Friday, April 17, 2015
The film starts with a horrific scene of recovering a suitcase that contains a girl's body from a river. Her father Christian Longo (James Franco) is wanted as the suspect for killing his wife and his three young children. Not long into the film, he is captured in Mexico and brought back to Oregon for trial.
Meanwhile, a rising The New York Times reporter Michael Finkel is fired (Jonah Hill) for fabricating a character in his story about slavery in Africa. Michael retreats back to Montana to be with his girlfriend Jill (Felicity Jones). When he gets a call from an Oregon reporter who tells him that the captured Christian Longo has been living under his identity, Michael Finkel's journalist instinct immediately kicks in. He hopes that if he can uncover the truth from the mysterious Christian Longo, he may bring back his credibility and rebuilds his career.
Against conventional wisdom, Michael Finkel makes frequent correspondences with Christian Longo until the end of the trial. During the process, Michael Finkel reflects on himself and makes candid confession to Christian Longo for the mistake he made. But can he get the truth in return from Christian Longo?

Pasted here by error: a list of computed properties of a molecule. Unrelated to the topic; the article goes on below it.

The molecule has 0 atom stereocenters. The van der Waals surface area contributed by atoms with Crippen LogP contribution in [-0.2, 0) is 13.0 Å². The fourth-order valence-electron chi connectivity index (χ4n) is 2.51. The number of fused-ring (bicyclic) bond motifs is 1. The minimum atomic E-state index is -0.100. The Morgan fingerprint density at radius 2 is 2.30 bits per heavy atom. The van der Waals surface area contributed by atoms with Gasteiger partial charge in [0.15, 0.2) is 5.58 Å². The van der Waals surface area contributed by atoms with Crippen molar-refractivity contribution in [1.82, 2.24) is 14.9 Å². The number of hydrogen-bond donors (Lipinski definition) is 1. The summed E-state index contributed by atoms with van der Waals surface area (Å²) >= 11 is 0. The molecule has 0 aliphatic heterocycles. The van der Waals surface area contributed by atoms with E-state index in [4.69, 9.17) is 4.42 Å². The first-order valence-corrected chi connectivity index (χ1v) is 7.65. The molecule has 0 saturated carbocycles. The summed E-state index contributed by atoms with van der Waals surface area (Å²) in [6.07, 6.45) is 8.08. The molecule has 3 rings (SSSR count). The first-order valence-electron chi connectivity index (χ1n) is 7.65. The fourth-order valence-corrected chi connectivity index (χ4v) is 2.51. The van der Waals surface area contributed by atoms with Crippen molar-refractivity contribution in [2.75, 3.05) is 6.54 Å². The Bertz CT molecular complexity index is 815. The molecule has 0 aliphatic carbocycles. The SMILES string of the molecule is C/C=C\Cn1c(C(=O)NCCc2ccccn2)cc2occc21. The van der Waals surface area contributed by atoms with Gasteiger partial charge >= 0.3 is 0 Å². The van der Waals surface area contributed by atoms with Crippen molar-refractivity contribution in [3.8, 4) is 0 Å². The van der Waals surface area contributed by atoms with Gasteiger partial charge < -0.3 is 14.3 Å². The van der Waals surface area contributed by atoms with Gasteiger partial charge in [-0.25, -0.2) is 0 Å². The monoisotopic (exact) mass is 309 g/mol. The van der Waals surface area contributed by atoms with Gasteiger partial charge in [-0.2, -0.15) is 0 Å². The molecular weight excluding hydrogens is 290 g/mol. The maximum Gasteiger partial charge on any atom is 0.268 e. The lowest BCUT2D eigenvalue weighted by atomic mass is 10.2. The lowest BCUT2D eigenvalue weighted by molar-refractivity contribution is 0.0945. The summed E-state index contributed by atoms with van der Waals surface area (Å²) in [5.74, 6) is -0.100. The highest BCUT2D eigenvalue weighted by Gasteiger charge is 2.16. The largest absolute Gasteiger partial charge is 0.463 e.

The director Rupert Goold makes a striking opening of the film and quickly grabs our attention with a devastating yet mysterious crime story he is about to tell. It's like a great pilot episode of a new TV series and you can't wait to see what's going to follow. It grippingly sets up a high bar and hints that there has more substance to come.
Unfortunately, that high hope never becomes materialized. Despite good performances by Jonah Hill and James Franco, the film fails to explore deeper into the mental world of Christian Longo, and it is also not successful in portraying the transition of Michael Finkel's attitude toward Christian Longo.
In the film, Michael Finkel has high hope for a breakthrough to regain his credibility as a journalist while seeking redemption by unearth the truth of a heinous crime. Similarly, the film also has a high ambition and sets up for an earthshaking drama to unfold. However, the truth often winks at us, but not in a nice way.